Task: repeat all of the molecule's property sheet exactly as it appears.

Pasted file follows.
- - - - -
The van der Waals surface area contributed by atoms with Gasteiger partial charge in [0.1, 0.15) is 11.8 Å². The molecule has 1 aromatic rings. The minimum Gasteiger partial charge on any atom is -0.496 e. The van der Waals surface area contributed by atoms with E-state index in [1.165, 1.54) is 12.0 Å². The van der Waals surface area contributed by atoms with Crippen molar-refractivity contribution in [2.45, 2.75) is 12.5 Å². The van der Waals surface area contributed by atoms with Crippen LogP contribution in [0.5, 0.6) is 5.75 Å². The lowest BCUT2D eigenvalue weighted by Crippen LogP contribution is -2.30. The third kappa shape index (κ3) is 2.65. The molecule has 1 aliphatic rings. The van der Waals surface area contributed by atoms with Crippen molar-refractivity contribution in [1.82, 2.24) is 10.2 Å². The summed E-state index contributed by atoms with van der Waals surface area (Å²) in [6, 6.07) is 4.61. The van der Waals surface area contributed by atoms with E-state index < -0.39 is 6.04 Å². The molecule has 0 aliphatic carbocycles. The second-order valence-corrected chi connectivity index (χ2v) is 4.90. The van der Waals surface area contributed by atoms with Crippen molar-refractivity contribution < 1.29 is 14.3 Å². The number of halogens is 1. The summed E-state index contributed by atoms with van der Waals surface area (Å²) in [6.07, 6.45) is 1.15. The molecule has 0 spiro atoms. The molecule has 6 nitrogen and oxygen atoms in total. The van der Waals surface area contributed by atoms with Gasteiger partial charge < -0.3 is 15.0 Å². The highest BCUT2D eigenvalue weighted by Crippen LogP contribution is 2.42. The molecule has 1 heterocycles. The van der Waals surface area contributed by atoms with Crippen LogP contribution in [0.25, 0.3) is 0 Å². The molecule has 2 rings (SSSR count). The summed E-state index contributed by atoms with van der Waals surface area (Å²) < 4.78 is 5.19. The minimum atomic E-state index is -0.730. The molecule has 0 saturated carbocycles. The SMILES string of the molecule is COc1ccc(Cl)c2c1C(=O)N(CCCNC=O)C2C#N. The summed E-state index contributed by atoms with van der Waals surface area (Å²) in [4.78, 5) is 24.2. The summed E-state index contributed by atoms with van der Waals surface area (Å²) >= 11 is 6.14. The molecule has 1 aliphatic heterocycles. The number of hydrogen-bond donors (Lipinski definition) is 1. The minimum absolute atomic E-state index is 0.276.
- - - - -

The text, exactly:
The van der Waals surface area contributed by atoms with Gasteiger partial charge in [0.1, 0.15) is 11.8 Å². The molecule has 1 aromatic rings. The minimum Gasteiger partial charge on any atom is -0.496 e. The van der Waals surface area contributed by atoms with E-state index in [1.165, 1.54) is 12.0 Å². The van der Waals surface area contributed by atoms with Crippen molar-refractivity contribution in [2.45, 2.75) is 12.5 Å². The van der Waals surface area contributed by atoms with Crippen LogP contribution in [0.5, 0.6) is 5.75 Å². The lowest BCUT2D eigenvalue weighted by Crippen LogP contribution is -2.30. The third kappa shape index (κ3) is 2.65. The molecule has 1 aliphatic rings. The van der Waals surface area contributed by atoms with Crippen molar-refractivity contribution in [1.82, 2.24) is 10.2 Å². The summed E-state index contributed by atoms with van der Waals surface area (Å²) in [6, 6.07) is 4.61. The van der Waals surface area contributed by atoms with E-state index < -0.39 is 6.04 Å². The molecule has 0 aliphatic carbocycles. The second-order valence-corrected chi connectivity index (χ2v) is 4.90. The van der Waals surface area contributed by atoms with Crippen molar-refractivity contribution < 1.29 is 14.3 Å². The number of halogens is 1. The summed E-state index contributed by atoms with van der Waals surface area (Å²) in [6.07, 6.45) is 1.15. The molecule has 0 spiro atoms. The molecule has 6 nitrogen and oxygen atoms in total. The van der Waals surface area contributed by atoms with Gasteiger partial charge < -0.3 is 15.0 Å². The highest BCUT2D eigenvalue weighted by Crippen LogP contribution is 2.42. The molecule has 1 heterocycles. The van der Waals surface area contributed by atoms with Crippen LogP contribution in [0.25, 0.3) is 0 Å². The molecule has 2 rings (SSSR count). The summed E-state index contributed by atoms with van der Waals surface area (Å²) < 4.78 is 5.19. The minimum atomic E-state index is -0.730. The molecule has 0 saturated carbocycles. The SMILES string of the molecule is COc1ccc(Cl)c2c1C(=O)N(CCCNC=O)C2C#N. The summed E-state index contributed by atoms with van der Waals surface area (Å²) in [4.78, 5) is 24.2. The summed E-state index contributed by atoms with van der Waals surface area (Å²) >= 11 is 6.14. The molecule has 1 aliphatic heterocycles. The number of hydrogen-bond donors (Lipinski definition) is 1. The minimum absolute atomic E-state index is 0.276.